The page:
Exotropia refers to an outward deviation of the eyes. Although Exotropia commonly begins around age 2 to 4 years, it can appear at any age.

What will I see my child's eyes doing?

Initially, you may only notice that one eye turns out when your child is tired or not feeling well. Typically an out-turning eye is more noticable when the child looks in the distance and not as much when viewing close objects. Your child may be seen squinting or rubbing one of the eyes. A child with exotropia may close one eye particularly in bright sunlit environments. Few children will complain of double vision.

How does it affect my child?

The vision in each eye is usually normal in this condition, and often the 2 eyes can work together some or even most of the time, so binocular vision is possible. It is not until the out-turn begins to occur under normal viewing conditions that it may make vision more difficult for your child. If a stage is reached when either eye is constantly turned then the ability to use the 2 eyes together can be lost over a period of a few months, and this may or may not return if the eyes are re-aligned. It is also in this situation that amblyopia can develop, if one eye in particular is always turned.

Occasionally a constantly out-turned eye may be the first sign of a problem that has impaired the vision in one eye, so that it 'wanders' to where-ever it wants to. This is one reason why it is important to have your child's eye examined promptly & fully, with pupil dilation and examination of the retina, especially if they are young (<2 years old) when the out-turn begins.


A full eye examination may reveal the presence of a refractive error  (the eyes are out of focus), which is a common reason why a strabismus may develop, and needs to be corrected before any other treatment is considered. Sometimes it is worth a trial of glasses which are made so that your child must exert focusing power to see, because focusing on a near object is strongly linked to the eyes turning inward. But glasses may not fully correct the problem, and if the eyes have a very large turn glasses are often not effective at all.

Other treatment such as prism power in the glasses have been used in the past to keep children using the 2 eyes together, but these will be only helpful in a minority of selected cases and shouldn't be used as routine treatment (they are expensive and seldom work in cases where the child was not able to control the problem themselves without the prism).

Exercises to increase converging ability are of no help in intermittently or constantly present exotropia. There is one group of patients who have a different alignment problem known as 'Convergence Insufficiency' who have been shown to benefit from eye "exercises", but this is a very specific problem where the eyes tend to turn out as the person looks at close objects , rather than in exotropia where the turn is greater and harder to control with things far away.


Surgery is generally recommended if one or more of the following criteria are present:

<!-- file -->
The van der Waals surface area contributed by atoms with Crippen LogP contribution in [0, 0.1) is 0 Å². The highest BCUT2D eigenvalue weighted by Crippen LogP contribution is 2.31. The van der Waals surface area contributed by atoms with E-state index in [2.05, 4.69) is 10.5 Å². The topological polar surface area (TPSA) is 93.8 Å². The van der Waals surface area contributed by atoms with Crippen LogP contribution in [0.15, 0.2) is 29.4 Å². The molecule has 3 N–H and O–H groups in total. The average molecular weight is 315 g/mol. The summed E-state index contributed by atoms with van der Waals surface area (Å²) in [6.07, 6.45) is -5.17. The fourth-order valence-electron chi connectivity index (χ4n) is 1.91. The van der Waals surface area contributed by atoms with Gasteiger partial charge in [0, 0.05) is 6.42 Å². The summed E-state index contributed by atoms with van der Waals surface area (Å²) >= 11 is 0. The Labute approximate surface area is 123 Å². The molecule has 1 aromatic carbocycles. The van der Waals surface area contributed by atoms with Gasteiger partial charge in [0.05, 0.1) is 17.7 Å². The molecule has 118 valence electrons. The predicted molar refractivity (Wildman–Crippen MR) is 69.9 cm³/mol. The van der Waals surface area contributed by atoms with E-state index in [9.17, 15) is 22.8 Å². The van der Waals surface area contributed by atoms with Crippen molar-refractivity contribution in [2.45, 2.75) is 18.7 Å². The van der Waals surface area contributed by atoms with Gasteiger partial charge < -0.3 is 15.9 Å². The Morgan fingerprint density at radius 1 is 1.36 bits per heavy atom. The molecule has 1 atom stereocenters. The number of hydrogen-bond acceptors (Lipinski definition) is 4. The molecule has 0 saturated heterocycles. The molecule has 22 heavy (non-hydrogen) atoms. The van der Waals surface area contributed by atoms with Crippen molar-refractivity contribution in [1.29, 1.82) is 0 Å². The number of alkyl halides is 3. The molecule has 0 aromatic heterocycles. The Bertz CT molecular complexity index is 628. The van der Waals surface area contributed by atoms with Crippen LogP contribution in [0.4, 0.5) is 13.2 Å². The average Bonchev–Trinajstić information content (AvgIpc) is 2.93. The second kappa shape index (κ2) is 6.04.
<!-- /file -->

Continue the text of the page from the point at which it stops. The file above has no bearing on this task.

• If the degree of the turn is large.
  • If the exotropia is noted very frequently, ie more than 10-15 times each day, or is 'constant' (there 50% or more of the time).
  • If the frequency of the exotropia is definitely increasing, showing that the child's ability to control it is worsening.
  • If there is a significant exotropia when your child intently views objects at near (ie they are unable to use the 2 eyes together - binocular vision has been lost).
  • If there is other evidence that your child is losing "binocular vision." This refers to the brain's ability to use both eyes together as a single unit. Among other benefits, binocular vision affords optimal depth perception.


What Surgery involves

Muscle surgery in children requires general anaesthesia. With the amount that most eyes turn out when surgery is needed, 2 or sometimes 3 muscles need to be operated upon, and sometimes this is spread between both eyes (see FAQ-Strabismus surgery).

Surgery is generally very effective, & serious complications are very rare, however glasses and/or patching of the eyes may still be necessary afterwards and it is very important that the child is seen for at least 12 months afterwards to ensure they maintain good vision. Up to 20% of children will require a further operation at some stage in their lives to keep the eyes fully aligned (ie in a small number it changes at some stage in adulthood).

Will My Child Outgrow This Problem?

If the exotropia is milder, or if none of the four treatment criteria listed above are applicable, then around 2/3rds of children will be able to continue to control the problem and avoid surgery, but 1/3rd will still become worse and benefit from surgery over time. However, if the exotropia is significant and meets any of the four criteria listed, it is very unlikely that the exotropia will improve without surgery.

Why Is Good Ocular Alignment Important In Childhood?

Aside from the obvious improvement in your child's appearance when misaligned eyes are corrected, there are other functional benefits to consider. When a significant ocular misalignment exists in childhood, the brain's developing visual system does not acquire binocular vision. Aside from improved depth perception, a person with binocular vision tends to maintain good ocular alignment throughout life, and they have a decreased risk for developing amblyopia.